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Credit:  Bangor Daily News | Posted Nov. 11, 2013 | bangordailynews.com ~~

Clifton planning board members went right from trying to defend their actions on the Pisgah wind turbines in court on Wednesday morning to having a “new” Pisgah application on the table for them to review Wednesday evening. To his credit, Chairman Eric Johns led them to vote to wait until the judge’s decision comes down before starting to deal with Paul Fuller’s
latest application for a wind energy facility on his property.

There was no media at court or at the meeting to keep the Clifton citizens informed. As a matter of fact, I was the only attendee at the board meeting besides Fuller. While the Clifton residents and landowners are kept in the dark about what’s going on, town officials are inviting more legal bills and more court orders. The town attorney needs to tell the boards to place a moratorium on new wind energy facility applications until the land use ordinance can be fixed and until the planning board can get some training in procedures and record keeping.

This has cost the town tens of thousands of dollars, and it’s likely to have more legal bills in the future. Clifton residents need to go to meetings, call their selectboard members. They need to find out what is going on. We need to put a stop to the town funding Pisgah’s fight to get five turbines that only make money for the developer, increase all ratepayers’ electric bills and create a nuisance for residents of Rebel Hill and Springy Pond.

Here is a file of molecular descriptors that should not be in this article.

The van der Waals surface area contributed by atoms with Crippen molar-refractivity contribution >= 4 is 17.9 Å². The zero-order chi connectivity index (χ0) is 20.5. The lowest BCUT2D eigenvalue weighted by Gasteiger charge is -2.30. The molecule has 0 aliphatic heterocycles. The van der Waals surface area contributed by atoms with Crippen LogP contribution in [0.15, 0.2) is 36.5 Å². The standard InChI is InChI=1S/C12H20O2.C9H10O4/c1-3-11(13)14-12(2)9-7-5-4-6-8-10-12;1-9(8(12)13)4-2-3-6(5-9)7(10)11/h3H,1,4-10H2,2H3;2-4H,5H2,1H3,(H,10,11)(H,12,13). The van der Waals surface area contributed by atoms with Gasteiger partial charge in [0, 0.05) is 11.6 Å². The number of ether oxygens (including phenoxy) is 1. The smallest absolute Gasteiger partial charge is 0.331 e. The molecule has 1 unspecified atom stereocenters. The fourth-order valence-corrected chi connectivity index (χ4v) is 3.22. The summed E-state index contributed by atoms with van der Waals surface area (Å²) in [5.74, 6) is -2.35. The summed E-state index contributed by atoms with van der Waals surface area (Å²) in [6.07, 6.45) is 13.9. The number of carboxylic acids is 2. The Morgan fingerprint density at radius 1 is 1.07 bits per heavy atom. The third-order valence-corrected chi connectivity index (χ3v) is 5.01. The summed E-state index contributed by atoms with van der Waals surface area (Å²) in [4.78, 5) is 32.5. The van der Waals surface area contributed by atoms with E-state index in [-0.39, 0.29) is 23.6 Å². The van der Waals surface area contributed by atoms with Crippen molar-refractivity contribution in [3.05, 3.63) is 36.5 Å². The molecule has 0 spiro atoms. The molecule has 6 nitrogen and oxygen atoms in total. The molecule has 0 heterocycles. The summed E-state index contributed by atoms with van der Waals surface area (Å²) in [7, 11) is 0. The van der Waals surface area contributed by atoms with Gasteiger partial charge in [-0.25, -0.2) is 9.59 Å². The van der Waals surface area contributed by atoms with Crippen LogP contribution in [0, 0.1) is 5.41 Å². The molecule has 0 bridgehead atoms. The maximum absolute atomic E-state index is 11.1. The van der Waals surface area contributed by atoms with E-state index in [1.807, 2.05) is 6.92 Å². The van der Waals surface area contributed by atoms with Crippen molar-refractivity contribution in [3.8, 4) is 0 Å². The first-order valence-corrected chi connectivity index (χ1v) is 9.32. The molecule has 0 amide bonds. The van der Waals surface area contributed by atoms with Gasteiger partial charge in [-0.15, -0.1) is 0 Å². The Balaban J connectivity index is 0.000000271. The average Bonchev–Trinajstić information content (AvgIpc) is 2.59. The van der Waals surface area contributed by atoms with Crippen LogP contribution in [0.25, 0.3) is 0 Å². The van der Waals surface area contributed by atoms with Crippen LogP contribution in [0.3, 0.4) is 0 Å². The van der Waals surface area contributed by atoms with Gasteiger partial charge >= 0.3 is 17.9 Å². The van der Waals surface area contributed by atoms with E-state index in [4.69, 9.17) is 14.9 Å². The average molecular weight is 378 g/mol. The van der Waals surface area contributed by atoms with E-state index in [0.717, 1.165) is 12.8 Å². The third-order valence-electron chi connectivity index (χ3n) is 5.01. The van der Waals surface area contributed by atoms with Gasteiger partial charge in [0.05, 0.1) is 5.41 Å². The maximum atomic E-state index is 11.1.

Paula Kelso


Source:  Bangor Daily News | Posted Nov. 11, 2013 | bangordailynews.com

This article is the work of the source indicated. Any opinions expressed in it are not necessarily those of National Wind Watch.

The copyright of this article resides with the author or publisher indicated. As part of its noncommercial educational effort to present the environmental, social, scientific, and economic issues of large-scale wind power development to a global audience seeking such information, National Wind Watch endeavors to observe “fair use” as provided for in section 107 of U.S. Copyright Law and similar “fair dealing” provisions of the copyright laws of other nations. Send requests to excerpt, general inquiries, and comments via e-mail.

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